For as long as she can remember, Grapeviner Mum Lilly from our Autumn 2022 Baby Group has always dreamt of being a young mum. So after meeting her boyfriend, Lachey, at 18 years old, she was thrilled to find out he also wanted kids at a young age.
The Queensland couple moved in together after just two weeks of dating and began trying for their first baby three years later.
“I fell pregnant after three months of trying, just after my 21st birthday and we were over the moon excited!” Lilly shares with Mum’s Grapevine.
“The pregnancy was AWFUL! Boy was I not expecting how hard it would be, I had the usual morning sickness but I have a phobia of vomiting so I wouldn’t let myself which ended in me always feeling sick. Week 9, all my symptoms went away and I was petrified when I found a speck of blood in my underwear, with my crippling anxiety I thought the worst and immediately called in for a scan.
“Luckily everything was okay from there and until around 21 weeks pregnant was great! I was loving life, constantly crying tears of happiness and my biggest concern was counting down the days to meet our little boy.”
As Lilly’s pregnancy progressed, she developed pelvic girdle pain, making walking around extremely difficult. To make matters worse, Lachey then contracted Covid-19 when she was 38 weeks pregnant.
“We immediately isolated once he got the positive test but unfortunately it was too late and at 39 weeks pregnant I tested positive myself. I was DEVASTATED, to say the least.
“In the last week, I was in and out of hospital five times with decreased fetal movement, breathing issues and some personal issues when I became very itchy and swollen. When the tests came back positive for cholestasis they told me I had to be induced immediately for the safety of my baby.
“This was immensely hard for me to hear because the last thing I ever wanted was to be induced.”
With the support of her mum, who is also a midwife, Lilly went home and did everything she could to try and kick off labour naturally.
But by morning, nothing had changed and at 7 a.m., she went in to begin the induction.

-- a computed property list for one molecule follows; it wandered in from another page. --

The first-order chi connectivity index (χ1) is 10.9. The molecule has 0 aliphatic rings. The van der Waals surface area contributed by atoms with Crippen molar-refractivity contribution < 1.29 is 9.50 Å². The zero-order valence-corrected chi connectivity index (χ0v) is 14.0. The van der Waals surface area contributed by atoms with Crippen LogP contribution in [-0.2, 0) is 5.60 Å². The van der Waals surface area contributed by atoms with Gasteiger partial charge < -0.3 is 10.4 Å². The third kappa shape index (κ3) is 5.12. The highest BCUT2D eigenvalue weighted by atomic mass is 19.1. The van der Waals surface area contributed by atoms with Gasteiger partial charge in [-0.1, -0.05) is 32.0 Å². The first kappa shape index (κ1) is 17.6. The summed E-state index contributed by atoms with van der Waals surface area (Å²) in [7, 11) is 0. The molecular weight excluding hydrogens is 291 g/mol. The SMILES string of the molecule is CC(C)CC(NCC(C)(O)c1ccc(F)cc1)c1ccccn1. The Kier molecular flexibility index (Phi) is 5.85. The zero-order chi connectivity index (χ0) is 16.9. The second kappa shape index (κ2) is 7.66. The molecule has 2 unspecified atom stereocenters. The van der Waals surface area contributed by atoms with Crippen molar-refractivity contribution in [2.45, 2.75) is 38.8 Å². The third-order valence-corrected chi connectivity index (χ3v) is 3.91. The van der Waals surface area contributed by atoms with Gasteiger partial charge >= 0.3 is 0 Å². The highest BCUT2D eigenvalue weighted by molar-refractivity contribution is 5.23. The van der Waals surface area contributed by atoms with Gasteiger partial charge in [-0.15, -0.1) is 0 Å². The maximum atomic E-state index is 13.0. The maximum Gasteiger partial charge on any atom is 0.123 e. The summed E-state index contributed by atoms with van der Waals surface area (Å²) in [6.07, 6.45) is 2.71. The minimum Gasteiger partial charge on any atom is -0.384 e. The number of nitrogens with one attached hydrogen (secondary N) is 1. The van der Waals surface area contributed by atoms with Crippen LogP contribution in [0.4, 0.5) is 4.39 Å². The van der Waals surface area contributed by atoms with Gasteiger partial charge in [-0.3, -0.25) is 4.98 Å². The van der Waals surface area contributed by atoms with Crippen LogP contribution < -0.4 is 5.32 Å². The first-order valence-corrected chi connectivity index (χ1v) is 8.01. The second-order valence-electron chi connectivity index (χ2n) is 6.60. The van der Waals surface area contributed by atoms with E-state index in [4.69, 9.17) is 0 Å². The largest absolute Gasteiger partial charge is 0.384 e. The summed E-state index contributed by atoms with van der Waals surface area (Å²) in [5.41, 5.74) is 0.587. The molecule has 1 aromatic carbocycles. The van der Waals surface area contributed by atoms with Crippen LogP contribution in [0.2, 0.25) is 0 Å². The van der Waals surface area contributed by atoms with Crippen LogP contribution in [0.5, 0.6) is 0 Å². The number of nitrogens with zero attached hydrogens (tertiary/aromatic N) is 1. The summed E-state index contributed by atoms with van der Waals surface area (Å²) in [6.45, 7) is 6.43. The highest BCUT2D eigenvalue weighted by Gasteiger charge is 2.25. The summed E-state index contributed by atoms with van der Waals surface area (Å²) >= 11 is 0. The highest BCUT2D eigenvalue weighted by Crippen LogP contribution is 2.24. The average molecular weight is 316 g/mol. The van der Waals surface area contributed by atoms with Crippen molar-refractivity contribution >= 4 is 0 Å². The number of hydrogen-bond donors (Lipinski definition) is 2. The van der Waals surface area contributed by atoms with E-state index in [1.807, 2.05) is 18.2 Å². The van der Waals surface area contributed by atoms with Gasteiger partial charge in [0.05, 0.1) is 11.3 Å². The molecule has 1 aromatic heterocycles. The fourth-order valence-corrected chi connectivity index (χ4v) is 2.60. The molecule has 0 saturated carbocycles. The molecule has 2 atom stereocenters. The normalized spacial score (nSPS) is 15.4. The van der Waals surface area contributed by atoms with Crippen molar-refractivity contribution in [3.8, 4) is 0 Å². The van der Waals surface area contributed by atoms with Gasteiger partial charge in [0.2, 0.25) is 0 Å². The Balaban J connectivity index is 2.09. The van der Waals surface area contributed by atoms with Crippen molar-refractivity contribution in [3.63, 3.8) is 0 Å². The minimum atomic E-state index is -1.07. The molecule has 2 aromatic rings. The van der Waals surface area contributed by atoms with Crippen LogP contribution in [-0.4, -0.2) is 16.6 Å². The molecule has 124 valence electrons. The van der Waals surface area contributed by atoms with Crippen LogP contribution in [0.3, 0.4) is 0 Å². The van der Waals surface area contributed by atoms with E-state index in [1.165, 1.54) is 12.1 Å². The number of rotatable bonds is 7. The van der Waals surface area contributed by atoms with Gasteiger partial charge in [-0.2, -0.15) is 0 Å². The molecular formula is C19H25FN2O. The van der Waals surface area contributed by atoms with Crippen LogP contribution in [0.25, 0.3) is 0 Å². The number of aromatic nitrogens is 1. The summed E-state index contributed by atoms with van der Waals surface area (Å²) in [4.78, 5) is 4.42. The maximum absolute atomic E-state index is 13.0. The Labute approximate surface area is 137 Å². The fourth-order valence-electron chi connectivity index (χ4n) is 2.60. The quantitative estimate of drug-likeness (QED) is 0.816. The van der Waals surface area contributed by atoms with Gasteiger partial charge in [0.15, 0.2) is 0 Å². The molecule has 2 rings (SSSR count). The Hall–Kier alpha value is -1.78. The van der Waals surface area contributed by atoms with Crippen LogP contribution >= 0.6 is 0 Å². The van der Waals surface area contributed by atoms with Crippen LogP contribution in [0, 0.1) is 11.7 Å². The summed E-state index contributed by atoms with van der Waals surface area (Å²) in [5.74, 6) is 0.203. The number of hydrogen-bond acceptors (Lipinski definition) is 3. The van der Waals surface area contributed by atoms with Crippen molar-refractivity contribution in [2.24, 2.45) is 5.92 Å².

Induction of labour
“I was checked the day before and was told by a midwife that I was already 2cm dilated so ‘if we went straight in with the big guns with the cooks catheter’ it would be a quick and easy induction.”
“At around 9 a.m., after still deciding whether or not to do it, even though my gut told me not to, I trusted the medical professionals who all gathered in the room and told me I had to do this for my baby’s life to be okay.
“They inserted the balloon and god it was so painful. They said they put two balloons in both at full capacity and were surprised I could take it. They told me they would see me back in the birth suite in 12 hours where they would take the balloon out and break my waters.”
After an uncomfortably long wait and several delays getting into the birth suite, Lilly was finally examined and told her cervix hadn’t dilated enough, despite the use of the balloons.
“She said I was still 2.5 cm. I knew my body had done something but because they took so long it was too late. That entire day was all for nothing, I could’ve been at home doing this myself.
“After sitting there feeling numb and defeated for a while, they then suggested I had six hours of the gel to try and get my cervix to open back up. I had a reaction to it once inserted and started crying because it burnt so badly. My reaction to it gradually got worse and it was to the point where I was in the bathroom but couldn’t use my legs because of how faint I was, so my mum had to hold me up and help take me back to the bed. I was so sick but unfortunately, there was nothing they could do to get it out as it was just gel, so I had to wait out the six hours for them to check if I did anything. Much to my disgust…it didn’t.”